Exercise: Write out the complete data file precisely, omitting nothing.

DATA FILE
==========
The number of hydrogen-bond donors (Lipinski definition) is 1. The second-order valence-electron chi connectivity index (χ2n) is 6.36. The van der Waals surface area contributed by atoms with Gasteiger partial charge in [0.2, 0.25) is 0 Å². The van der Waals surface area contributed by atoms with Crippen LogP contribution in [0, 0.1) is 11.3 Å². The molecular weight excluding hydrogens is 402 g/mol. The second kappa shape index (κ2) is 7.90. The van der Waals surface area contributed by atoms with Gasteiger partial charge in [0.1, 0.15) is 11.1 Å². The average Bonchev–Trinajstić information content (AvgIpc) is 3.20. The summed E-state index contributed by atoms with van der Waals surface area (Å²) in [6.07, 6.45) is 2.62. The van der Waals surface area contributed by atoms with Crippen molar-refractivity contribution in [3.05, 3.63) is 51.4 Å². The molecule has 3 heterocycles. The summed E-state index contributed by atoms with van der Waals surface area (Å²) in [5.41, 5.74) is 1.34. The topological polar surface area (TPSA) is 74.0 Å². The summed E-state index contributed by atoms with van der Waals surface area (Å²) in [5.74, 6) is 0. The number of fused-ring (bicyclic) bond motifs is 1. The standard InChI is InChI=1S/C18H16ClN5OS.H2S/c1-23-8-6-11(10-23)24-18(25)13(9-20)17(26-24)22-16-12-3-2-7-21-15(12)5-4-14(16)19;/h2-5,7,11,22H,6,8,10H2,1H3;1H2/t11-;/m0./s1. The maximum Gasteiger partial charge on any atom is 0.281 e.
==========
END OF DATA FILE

The number of hydrogen-bond donors (Lipinski definition) is 1. The second-order valence-electron chi connectivity index (χ2n) is 6.36. The van der Waals surface area contributed by atoms with Gasteiger partial charge in [0.2, 0.25) is 0 Å². The van der Waals surface area contributed by atoms with Crippen LogP contribution in [0, 0.1) is 11.3 Å². The molecular weight excluding hydrogens is 402 g/mol. The second kappa shape index (κ2) is 7.90. The van der Waals surface area contributed by atoms with Gasteiger partial charge in [0.1, 0.15) is 11.1 Å². The average Bonchev–Trinajstić information content (AvgIpc) is 3.20. The summed E-state index contributed by atoms with van der Waals surface area (Å²) in [6.07, 6.45) is 2.62. The van der Waals surface area contributed by atoms with Crippen molar-refractivity contribution in [3.05, 3.63) is 51.4 Å². The molecule has 3 heterocycles. The summed E-state index contributed by atoms with van der Waals surface area (Å²) in [5.41, 5.74) is 1.34. The topological polar surface area (TPSA) is 74.0 Å². The summed E-state index contributed by atoms with van der Waals surface area (Å²) in [5.74, 6) is 0. The number of fused-ring (bicyclic) bond motifs is 1. The standard InChI is InChI=1S/C18H16ClN5OS.H2S/c1-23-8-6-11(10-23)24-18(25)13(9-20)17(26-24)22-16-12-3-2-7-21-15(12)5-4-14(16)19;/h2-5,7,11,22H,6,8,10H2,1H3;1H2/t11-;/m0./s1. The maximum Gasteiger partial charge on any atom is 0.281 e.